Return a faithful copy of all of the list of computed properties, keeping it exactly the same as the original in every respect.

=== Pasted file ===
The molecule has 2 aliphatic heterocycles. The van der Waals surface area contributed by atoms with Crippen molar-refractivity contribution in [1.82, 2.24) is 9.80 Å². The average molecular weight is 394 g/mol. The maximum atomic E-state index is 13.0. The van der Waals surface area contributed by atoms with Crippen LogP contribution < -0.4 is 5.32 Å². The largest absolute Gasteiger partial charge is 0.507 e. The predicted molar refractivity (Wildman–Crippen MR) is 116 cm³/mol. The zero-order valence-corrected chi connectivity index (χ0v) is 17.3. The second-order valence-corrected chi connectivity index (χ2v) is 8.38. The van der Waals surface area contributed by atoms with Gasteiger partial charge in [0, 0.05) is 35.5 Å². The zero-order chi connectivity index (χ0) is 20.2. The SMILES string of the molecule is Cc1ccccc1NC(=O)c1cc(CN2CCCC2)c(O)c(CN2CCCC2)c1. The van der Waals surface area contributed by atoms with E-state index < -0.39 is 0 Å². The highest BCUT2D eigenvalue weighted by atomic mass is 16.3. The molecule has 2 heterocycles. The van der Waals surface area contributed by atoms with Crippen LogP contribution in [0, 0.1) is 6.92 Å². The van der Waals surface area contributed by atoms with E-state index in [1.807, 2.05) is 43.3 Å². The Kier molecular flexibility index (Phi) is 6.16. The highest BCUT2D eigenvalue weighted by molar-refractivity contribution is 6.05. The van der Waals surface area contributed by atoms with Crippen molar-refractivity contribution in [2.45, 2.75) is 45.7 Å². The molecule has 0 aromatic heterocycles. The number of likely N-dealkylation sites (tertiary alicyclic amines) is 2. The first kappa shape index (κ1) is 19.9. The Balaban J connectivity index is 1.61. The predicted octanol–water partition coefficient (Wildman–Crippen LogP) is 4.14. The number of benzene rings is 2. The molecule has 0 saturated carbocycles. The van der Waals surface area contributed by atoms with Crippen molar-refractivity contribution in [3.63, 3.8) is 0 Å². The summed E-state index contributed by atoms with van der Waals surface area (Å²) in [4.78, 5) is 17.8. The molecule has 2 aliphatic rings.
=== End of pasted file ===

The molecule has 2 aliphatic heterocycles. The van der Waals surface area contributed by atoms with Crippen molar-refractivity contribution in [1.82, 2.24) is 9.80 Å². The average molecular weight is 394 g/mol. The maximum atomic E-state index is 13.0. The van der Waals surface area contributed by atoms with Crippen LogP contribution < -0.4 is 5.32 Å². The largest absolute Gasteiger partial charge is 0.507 e. The predicted molar refractivity (Wildman–Crippen MR) is 116 cm³/mol. The zero-order valence-corrected chi connectivity index (χ0v) is 17.3. The second-order valence-corrected chi connectivity index (χ2v) is 8.38. The van der Waals surface area contributed by atoms with Gasteiger partial charge in [0, 0.05) is 35.5 Å². The zero-order chi connectivity index (χ0) is 20.2. The SMILES string of the molecule is Cc1ccccc1NC(=O)c1cc(CN2CCCC2)c(O)c(CN2CCCC2)c1. The van der Waals surface area contributed by atoms with E-state index < -0.39 is 0 Å². The highest BCUT2D eigenvalue weighted by atomic mass is 16.3. The molecule has 2 heterocycles. The van der Waals surface area contributed by atoms with Crippen LogP contribution in [0, 0.1) is 6.92 Å². The van der Waals surface area contributed by atoms with E-state index in [1.807, 2.05) is 43.3 Å². The Kier molecular flexibility index (Phi) is 6.16. The highest BCUT2D eigenvalue weighted by molar-refractivity contribution is 6.05. The van der Waals surface area contributed by atoms with Crippen molar-refractivity contribution in [2.45, 2.75) is 45.7 Å². The molecule has 0 aromatic heterocycles. The number of likely N-dealkylation sites (tertiary alicyclic amines) is 2. The first kappa shape index (κ1) is 19.9. The Balaban J connectivity index is 1.61. The predicted octanol–water partition coefficient (Wildman–Crippen LogP) is 4.14. The number of benzene rings is 2. The molecule has 0 saturated carbocycles. The van der Waals surface area contributed by atoms with Crippen molar-refractivity contribution in [3.63, 3.8) is 0 Å². The summed E-state index contributed by atoms with van der Waals surface area (Å²) in [4.78, 5) is 17.8. The molecule has 2 aliphatic rings.